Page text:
So no you were not being unreasonable to make him go, but given his behaviour at the party I would not have allowed the trip out with the other friends afterwards. I would not want my child to think I would reward tantrums with sweets, but that's a personal judgement call.

OwlinaTree Fri 31-Oct-14 18:48:42

It's a tough lesson for a 5 year old! I would say you know your child and so therefore YANBU to teach him these manners.

It is probably hard for him though to choose between the abstract t or t and the invitation in his hands at that moment.

Timetoask Fri 31-Oct-14 19:00:41

You did the right thing, the lesson is that you don't let people down.
Maybe you could put it into perspective for him by asking him how would he feel if children he was expecting for his own party didn't turn up because they decided to go to a different party?

RachelWatts Fri 31-Oct-14 19:05:51

The trick or treating afterwards was a compromise agreement - if he went to the party my friends would take him round our neighbours. We unfortunately didn't cover good behaviour in our agreement, so he'd kept to the letter, if not the spirit, of what we'd discussed.

In other words, he'd agreed to show up at the party, join in a party game and have some party food, all of which he did.

Given his personality and how he reacts when he thinks he's been treated unfairly, I couldn't go back on the deal we had made.

Floggingmolly Fri 31-Oct-14 19:34:22

His friends are telling him what a great time they had... Why exactly is that so tough on him? He's been to a party; they haven't... If you'd locked him in his room to do his homework, now; that would have been tough on him confused

LittleprincessinGOLDrocks Fri 31-Oct-14 19:35:13

Is bad behaviour never a deal breaker in your house?

The compromise was a good idea initially, however the behaviour would have made me re-think it, and give him plenty of warnings ( e.g - if you don't stop sulking by the count of 3 there will be no trick or treating later) and if he had continued to play up, follow through with that.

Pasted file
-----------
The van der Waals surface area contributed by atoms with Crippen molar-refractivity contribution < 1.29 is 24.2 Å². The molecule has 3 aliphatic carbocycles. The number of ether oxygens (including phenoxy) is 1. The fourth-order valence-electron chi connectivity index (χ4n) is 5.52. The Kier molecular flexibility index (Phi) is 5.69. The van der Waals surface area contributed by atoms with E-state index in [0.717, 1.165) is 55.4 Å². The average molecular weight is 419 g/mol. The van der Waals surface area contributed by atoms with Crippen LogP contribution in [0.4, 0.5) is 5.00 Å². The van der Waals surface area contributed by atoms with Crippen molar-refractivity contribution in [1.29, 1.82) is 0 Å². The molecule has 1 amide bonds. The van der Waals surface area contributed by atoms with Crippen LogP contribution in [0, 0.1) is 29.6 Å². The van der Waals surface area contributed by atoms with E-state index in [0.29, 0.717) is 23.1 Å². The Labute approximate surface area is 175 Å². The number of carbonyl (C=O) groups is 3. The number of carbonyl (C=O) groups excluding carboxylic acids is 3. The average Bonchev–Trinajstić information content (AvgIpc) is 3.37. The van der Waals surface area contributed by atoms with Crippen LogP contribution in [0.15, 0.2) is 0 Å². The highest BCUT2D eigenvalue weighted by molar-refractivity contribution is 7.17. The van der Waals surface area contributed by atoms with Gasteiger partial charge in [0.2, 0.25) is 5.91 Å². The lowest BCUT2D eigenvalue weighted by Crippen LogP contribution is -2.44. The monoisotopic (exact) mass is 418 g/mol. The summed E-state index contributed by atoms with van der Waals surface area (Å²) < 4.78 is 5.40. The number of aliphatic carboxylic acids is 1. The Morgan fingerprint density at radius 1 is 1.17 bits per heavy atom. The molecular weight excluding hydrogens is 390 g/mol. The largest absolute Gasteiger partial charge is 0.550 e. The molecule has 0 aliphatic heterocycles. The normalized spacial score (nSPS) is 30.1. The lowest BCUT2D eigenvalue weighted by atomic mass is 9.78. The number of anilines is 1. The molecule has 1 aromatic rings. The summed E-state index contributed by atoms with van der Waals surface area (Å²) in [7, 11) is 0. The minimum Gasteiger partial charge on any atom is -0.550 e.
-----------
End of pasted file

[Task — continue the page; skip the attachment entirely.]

My DS is 4 and knows that bad behaviour is always a deal breaker, I won't reward tantrums with sweets and fun trips. But being helpful, friendly and kind will always be rewarded with treats / fun / his choice of film on movie night etc.

I think you need to look at how you compromise with him to be honest, he needs you to set the boundaries for him and stick to them. He needs to know he can not just throw a tantrum and still get everything he wants. He will thank you for it in the long run, as throwing tantrums at parties and picking fights will result in him losing friends, which most children would hate.
And as a parent of course you can go back on a deal like that if his behaviour could have ruined another childs party.

LilyPotter Fri 31-Oct-14 19:53:41

"Given his personality and how he reacts when he thinks he's been treated unfairly, I couldn't go back on the deal we had made."

shock Er, yes you could. And if you are tiptoeing around his moods now, at 5, then you're in for a rough ride when he's 15.

Who's in charge here?

BlueberryWafer Fri 31-Oct-14 19:57:27

Ywnbu - you did the right thing.

LilyPotter Fri 31-Oct-14 19:58:27

And anyway, why is he upset, if he got his own way, left the party early and then met up with his trick-or-treating friends? Because they got more sweets than he did? hmm

Summerisle1 Fri 31-Oct-14 20:13:16